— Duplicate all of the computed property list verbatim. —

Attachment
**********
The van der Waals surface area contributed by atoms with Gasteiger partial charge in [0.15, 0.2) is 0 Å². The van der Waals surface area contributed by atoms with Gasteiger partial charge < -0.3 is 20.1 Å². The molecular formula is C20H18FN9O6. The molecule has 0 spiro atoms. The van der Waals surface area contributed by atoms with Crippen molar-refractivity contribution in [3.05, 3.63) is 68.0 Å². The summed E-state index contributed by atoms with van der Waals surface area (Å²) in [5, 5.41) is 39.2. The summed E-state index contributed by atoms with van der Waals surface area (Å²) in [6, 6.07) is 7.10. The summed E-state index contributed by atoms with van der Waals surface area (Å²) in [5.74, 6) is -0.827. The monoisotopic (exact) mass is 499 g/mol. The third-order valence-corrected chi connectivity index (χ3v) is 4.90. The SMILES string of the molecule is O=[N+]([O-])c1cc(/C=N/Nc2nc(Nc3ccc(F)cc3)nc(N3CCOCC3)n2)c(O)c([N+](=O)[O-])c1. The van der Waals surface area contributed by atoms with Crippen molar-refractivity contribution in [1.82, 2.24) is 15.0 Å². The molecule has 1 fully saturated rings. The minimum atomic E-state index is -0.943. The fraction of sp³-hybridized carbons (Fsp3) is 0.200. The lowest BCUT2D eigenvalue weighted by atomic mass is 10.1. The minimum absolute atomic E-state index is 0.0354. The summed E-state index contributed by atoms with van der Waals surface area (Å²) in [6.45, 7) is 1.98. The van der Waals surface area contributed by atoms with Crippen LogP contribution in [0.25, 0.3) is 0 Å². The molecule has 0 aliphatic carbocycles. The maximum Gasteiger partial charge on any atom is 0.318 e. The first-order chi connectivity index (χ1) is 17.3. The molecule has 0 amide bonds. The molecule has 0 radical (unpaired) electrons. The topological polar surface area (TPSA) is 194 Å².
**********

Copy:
The van der Waals surface area contributed by atoms with Gasteiger partial charge in [0.15, 0.2) is 0 Å². The van der Waals surface area contributed by atoms with Gasteiger partial charge < -0.3 is 20.1 Å². The molecular formula is C20H18FN9O6. The molecule has 0 spiro atoms. The van der Waals surface area contributed by atoms with Crippen molar-refractivity contribution in [3.05, 3.63) is 68.0 Å². The summed E-state index contributed by atoms with van der Waals surface area (Å²) in [5, 5.41) is 39.2. The summed E-state index contributed by atoms with van der Waals surface area (Å²) in [6, 6.07) is 7.10. The summed E-state index contributed by atoms with van der Waals surface area (Å²) in [5.74, 6) is -0.827. The monoisotopic (exact) mass is 499 g/mol. The third-order valence-corrected chi connectivity index (χ3v) is 4.90. The SMILES string of the molecule is O=[N+]([O-])c1cc(/C=N/Nc2nc(Nc3ccc(F)cc3)nc(N3CCOCC3)n2)c(O)c([N+](=O)[O-])c1. The van der Waals surface area contributed by atoms with Crippen molar-refractivity contribution in [1.82, 2.24) is 15.0 Å². The molecule has 1 fully saturated rings. The minimum atomic E-state index is -0.943. The fraction of sp³-hybridized carbons (Fsp3) is 0.200. The lowest BCUT2D eigenvalue weighted by atomic mass is 10.1. The minimum absolute atomic E-state index is 0.0354. The summed E-state index contributed by atoms with van der Waals surface area (Å²) in [6.45, 7) is 1.98. The van der Waals surface area contributed by atoms with Crippen LogP contribution in [0.25, 0.3) is 0 Å². The molecule has 0 aliphatic carbocycles. The maximum Gasteiger partial charge on any atom is 0.318 e. The first-order chi connectivity index (χ1) is 17.3. The molecule has 0 amide bonds. The molecule has 0 radical (unpaired) electrons. The topological polar surface area (TPSA) is 194 Å².